I still find it interesting that Adams is a “character issue” It amazes me how differently the world looks, depending on whose eyes you view it through. Did he break a rule? Yes, he did...I have personally watched alcohol destroy the lives of friends and family, people I cared deeply about...Yet, because most of society likes to drink, we deem it acceptable; and the young man who smoked a joint, is a nuisance to society. I respect Mike Adams tremendously for going to Pittsburgh, and taking accountibility for his actions, I’m just sad that our society put him in that position to have to do so. Perhaps, next time he should just go drown his stress and anxiety in the liquor aisle of the local 7-11, so at least we can feel good about his character.
I think SteelCityRoller is letting his feelings about the whole very tricky issue of alcohol vs. marijuana get in the way of seeing the problem. So let’s look at it from another angle altogether.
I write grant proposals to help fund my group. There is a lot of competition for this money. All foundations who fund the arts get more proposals than they can possibly fund, and the largest foundations in particular are swamped with applications. One of the ways some foundations narrow down the applicant pool is to set nit-picking requirements in addition to the usual hard and fast deadline.
A proposal may contain ten or more items—a proposal narrative, background information, a list of the board of directors, an annual budget, a project budget, demographic information about the makeup of your group, your board, and your audience, and so on. The application may stipulate that each one is to be so many pages and no more, in a font no smaller than 12 point Times, organized in a certain manner, and stapled in a certain fashion, or not stapled, or some bits stapled, but not all. Multiple copies of some documents but not others may be required. If the application gets to the foundation [literally] a minute late, or some of the papers are in the wrong order, or missing altogether, or if any of the stated requirements are not met, the application may go in the trash. If the application going into the trash is mine, two or three weeks of work is now worse than useless, because I could have been working on something else instead. It will probably be six months to a year before I can re-apply.
This may not seem fair. I'm a musician. I don't have an MBA. I don't have a degree in accounting, or any training in financial planning or grantwriting or data accumulation.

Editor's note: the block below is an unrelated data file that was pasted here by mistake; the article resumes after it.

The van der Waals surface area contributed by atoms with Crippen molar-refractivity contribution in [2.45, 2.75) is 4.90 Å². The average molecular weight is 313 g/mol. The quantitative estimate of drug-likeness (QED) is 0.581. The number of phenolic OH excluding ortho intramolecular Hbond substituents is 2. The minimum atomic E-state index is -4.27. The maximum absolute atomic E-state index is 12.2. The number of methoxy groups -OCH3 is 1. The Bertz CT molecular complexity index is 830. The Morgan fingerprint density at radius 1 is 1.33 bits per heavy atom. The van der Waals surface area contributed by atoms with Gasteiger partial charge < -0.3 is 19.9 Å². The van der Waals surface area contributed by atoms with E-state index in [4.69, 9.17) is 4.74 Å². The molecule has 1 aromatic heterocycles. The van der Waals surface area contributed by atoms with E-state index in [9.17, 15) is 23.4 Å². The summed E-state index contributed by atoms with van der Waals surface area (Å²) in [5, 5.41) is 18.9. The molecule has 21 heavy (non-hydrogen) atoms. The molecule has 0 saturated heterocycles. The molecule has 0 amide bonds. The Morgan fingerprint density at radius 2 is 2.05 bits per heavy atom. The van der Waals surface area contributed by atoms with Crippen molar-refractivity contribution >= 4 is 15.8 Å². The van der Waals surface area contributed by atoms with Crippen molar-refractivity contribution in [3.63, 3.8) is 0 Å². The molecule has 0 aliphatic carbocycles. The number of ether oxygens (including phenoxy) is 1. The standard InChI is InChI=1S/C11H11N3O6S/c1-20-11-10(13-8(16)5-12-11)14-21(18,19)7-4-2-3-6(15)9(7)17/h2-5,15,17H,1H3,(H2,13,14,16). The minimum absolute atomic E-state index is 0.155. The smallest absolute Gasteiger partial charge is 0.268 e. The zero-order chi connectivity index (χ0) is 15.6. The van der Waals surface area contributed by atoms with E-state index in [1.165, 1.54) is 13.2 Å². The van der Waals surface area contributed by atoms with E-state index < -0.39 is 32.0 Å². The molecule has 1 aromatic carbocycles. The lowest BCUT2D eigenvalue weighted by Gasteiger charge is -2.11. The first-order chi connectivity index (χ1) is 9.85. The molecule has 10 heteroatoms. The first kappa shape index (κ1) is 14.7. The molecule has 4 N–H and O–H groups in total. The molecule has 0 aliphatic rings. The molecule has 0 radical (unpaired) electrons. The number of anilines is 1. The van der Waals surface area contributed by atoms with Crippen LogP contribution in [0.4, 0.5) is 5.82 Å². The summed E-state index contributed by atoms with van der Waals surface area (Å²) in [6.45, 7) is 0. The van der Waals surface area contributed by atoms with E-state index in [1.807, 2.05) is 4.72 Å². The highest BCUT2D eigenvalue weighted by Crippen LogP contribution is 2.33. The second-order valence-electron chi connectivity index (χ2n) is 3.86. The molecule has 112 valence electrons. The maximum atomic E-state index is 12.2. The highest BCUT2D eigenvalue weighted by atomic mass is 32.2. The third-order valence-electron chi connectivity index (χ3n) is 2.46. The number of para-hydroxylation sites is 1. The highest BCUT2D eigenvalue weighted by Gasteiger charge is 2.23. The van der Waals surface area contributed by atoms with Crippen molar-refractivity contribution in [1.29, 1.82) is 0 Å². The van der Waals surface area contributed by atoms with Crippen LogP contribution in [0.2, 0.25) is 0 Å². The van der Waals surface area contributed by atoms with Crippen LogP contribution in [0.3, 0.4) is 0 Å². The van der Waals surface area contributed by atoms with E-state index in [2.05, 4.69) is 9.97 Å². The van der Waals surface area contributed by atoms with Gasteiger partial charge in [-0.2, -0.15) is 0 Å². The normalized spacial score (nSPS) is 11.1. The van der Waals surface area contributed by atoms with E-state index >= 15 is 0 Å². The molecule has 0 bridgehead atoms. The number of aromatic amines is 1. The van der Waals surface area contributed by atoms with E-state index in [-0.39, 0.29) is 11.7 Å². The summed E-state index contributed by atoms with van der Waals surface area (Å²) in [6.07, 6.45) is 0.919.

But if you look at it from the foundation’s point of view, you begin to see why these sorts of nitpicky rules may be relevant and not just a way of annoying everyone.
The first consideration is the convenience of the panelists. The panelists who review the applications and make the final decision as to what is funded have to go through a great many applications. If everything is laid out properly and in the same way in each application it is much easier to compare them directly. And if there is a limit to the amount of reading required for each application, and if the font is large enough to read without a magnifying glass it make their lives easier.
The second consideration is more critical. One of the things a foundation is most concerned about is what is going to happen to their money once that check leaves their office. They need to know the groups they fund are going to be accountable and actually use the money they have asked for in the way they say they are going to. As a foundation, you also have to prove to the agencies who oversee you that you funded the sorts of things you say you are going to fund and then exercise some amount of oversight as to the use of the funds. As a result, foundations require a final report, including a final budget. The foundations have to present these to the agencies who oversee them to prove the money has been used properly.
Foundation money is typically a big chunk of initial funds which are then invested. The proceeds of the investments are available for disbursal. The original money donated would have been taxed by the federal government had it remained the property of the donor(s). It has occurred to more than one person to create a foundation with a certain amount of money, put together a sham board, and then fund worthy projects such as, say, a yacht for the original donor. The government doesn’t see any reason why a person with a lot of money who wants a yacht shouldn’t buy it in the usual way and pay their taxes as well. Thus the oversight. A foundation who can’t prove they used the money appropriately, and made sure the recipients did as well, is in danger of losing their non-profit status.